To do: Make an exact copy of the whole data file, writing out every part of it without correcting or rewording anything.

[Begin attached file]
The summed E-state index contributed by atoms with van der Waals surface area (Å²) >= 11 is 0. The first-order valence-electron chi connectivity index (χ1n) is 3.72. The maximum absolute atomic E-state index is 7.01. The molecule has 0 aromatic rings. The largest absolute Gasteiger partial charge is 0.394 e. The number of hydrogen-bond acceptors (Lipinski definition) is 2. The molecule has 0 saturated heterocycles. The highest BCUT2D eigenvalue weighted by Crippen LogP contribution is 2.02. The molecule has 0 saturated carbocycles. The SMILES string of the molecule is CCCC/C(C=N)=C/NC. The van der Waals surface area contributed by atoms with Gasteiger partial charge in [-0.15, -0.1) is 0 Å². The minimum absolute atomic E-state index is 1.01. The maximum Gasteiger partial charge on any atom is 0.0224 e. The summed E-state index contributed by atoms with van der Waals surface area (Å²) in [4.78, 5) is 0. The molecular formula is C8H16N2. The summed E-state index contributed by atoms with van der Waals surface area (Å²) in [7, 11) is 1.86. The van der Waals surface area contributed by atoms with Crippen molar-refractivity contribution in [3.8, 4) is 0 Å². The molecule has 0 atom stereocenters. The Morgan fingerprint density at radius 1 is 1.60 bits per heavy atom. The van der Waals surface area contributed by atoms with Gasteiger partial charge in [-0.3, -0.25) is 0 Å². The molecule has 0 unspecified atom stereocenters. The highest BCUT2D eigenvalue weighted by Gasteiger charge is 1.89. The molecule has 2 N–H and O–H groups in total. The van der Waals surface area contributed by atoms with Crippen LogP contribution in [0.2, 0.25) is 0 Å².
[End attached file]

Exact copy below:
The summed E-state index contributed by atoms with van der Waals surface area (Å²) >= 11 is 0. The first-order valence-electron chi connectivity index (χ1n) is 3.72. The maximum absolute atomic E-state index is 7.01. The molecule has 0 aromatic rings. The largest absolute Gasteiger partial charge is 0.394 e. The number of hydrogen-bond acceptors (Lipinski definition) is 2. The molecule has 0 saturated heterocycles. The highest BCUT2D eigenvalue weighted by Crippen LogP contribution is 2.02. The molecule has 0 saturated carbocycles. The SMILES string of the molecule is CCCC/C(C=N)=C/NC. The van der Waals surface area contributed by atoms with Gasteiger partial charge in [-0.15, -0.1) is 0 Å². The minimum absolute atomic E-state index is 1.01. The maximum Gasteiger partial charge on any atom is 0.0224 e. The summed E-state index contributed by atoms with van der Waals surface area (Å²) in [4.78, 5) is 0. The molecular formula is C8H16N2. The summed E-state index contributed by atoms with van der Waals surface area (Å²) in [7, 11) is 1.86. The van der Waals surface area contributed by atoms with Crippen molar-refractivity contribution in [3.8, 4) is 0 Å². The molecule has 0 atom stereocenters. The Morgan fingerprint density at radius 1 is 1.60 bits per heavy atom. The van der Waals surface area contributed by atoms with Gasteiger partial charge in [-0.3, -0.25) is 0 Å². The molecule has 0 unspecified atom stereocenters. The highest BCUT2D eigenvalue weighted by Gasteiger charge is 1.89. The molecule has 2 N–H and O–H groups in total. The van der Waals surface area contributed by atoms with Crippen LogP contribution in [0.2, 0.25) is 0 Å².